The government, outraged by North Korea’s launch Monday of a ballistic missile over Japanese territory, announced a major policy shift toward Pyongyang on Tuesday, suspending food aid and assistance for light-water nuclear reactor projects as well as its offer to resume normalization talks with North Korea.

The decision came in an afternoon meeting between Prime Minister Keizo Obuchi and other key Cabinet members — including Chief Cabinet Secretary Hiromu Nonaka, Foreign Minister Masahiko Komura and Defense Agency chief Fukushiro Nukaga.

North Korea on Monday test-fired a newly developed missile capable of striking anywhere in Japan. It is believed to have passed over Japan before landing in the open seas off the Sanriku coast of northeastern Japan. Denouncing Pyongyang’s action, the government called for a review of Japan’s overall policy to take a firm stance against North Korea.

It also underlined the importance of reinforcing cooperation with Japan’s two major allies, the United States and South Korea, in dealing with North Korea. Specifically, Japan will promote senior-level talks with the U.S. to exchange views and information about North Korea. The new policy calls for similar exchanges with South Korea, pointing to a planned meeting Thursday between Komura and his South Korean counterpart, Hong Soon Yung.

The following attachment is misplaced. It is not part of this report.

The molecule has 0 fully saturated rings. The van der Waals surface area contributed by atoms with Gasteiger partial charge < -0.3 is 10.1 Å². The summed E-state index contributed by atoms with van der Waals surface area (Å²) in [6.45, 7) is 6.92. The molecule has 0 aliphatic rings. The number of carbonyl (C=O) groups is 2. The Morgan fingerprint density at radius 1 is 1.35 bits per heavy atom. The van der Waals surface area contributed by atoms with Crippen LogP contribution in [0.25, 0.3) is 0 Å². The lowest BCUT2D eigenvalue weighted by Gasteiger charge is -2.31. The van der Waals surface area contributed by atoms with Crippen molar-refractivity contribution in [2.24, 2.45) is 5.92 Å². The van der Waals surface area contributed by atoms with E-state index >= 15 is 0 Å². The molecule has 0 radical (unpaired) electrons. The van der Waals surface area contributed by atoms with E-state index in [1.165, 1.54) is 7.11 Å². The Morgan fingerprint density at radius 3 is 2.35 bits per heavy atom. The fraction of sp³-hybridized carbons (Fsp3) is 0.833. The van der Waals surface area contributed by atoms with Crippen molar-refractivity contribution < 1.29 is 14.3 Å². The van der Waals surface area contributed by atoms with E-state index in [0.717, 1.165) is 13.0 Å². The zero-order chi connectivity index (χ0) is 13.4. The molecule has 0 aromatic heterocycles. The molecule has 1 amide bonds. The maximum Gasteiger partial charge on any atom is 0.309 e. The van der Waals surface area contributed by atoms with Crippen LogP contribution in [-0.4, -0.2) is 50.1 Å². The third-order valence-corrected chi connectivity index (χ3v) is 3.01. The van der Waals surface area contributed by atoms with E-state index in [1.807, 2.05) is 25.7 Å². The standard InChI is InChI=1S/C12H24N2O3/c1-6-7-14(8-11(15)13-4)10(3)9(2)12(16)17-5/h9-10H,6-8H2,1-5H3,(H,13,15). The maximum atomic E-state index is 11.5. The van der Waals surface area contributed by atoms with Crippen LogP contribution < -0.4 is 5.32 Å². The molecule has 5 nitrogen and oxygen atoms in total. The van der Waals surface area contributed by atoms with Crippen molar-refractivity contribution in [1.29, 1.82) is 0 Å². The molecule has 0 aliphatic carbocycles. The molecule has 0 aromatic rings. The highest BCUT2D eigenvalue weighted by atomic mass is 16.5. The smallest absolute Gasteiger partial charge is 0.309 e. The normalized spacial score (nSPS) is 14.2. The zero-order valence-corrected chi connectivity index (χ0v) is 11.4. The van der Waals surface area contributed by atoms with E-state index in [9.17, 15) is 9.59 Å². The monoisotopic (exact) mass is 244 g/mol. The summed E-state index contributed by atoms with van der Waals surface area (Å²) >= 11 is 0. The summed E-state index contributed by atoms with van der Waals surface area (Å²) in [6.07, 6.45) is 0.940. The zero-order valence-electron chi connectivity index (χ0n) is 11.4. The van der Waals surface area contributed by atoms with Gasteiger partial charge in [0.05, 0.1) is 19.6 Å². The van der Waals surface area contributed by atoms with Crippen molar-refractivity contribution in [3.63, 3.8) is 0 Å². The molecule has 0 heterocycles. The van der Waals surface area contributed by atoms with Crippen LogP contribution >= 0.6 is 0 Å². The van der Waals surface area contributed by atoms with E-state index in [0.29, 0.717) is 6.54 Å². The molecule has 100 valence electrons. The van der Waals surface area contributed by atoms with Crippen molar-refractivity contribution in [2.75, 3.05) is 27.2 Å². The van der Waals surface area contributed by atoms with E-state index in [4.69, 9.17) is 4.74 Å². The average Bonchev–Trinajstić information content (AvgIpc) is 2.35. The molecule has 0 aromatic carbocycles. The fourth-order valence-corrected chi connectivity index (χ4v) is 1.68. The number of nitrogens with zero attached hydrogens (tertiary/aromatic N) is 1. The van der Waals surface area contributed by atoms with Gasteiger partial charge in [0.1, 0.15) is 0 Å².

Komura met with South Korean defense chief Cheon Yong Taek earlier Tuesday.

Japan will also push for a high-level meeting among the three nations as soon as possible in addition to a trilateral ministerial meeting on the sidelines of the United Nations General Assembly session slated for late September in New York. Japan will also make efforts to have the missile launch taken up at the U.N. General Assembly meeting and by the U.N. Security Council.

In the meantime, Japan will take every possible opportunity to express its regret and protest against North Korea, making continuous efforts to seek explanation from the nation. It will also urge Pyongyang to stop developing and exporting missiles.

Shifting from its earlier stance of unconditional support for negotiations toward normalizing diplomatic ties with Pyongyang, Japan will suspend such efforts for the time being under the new policy.

It will also suspend its food assistance to the starvation-stricken country.

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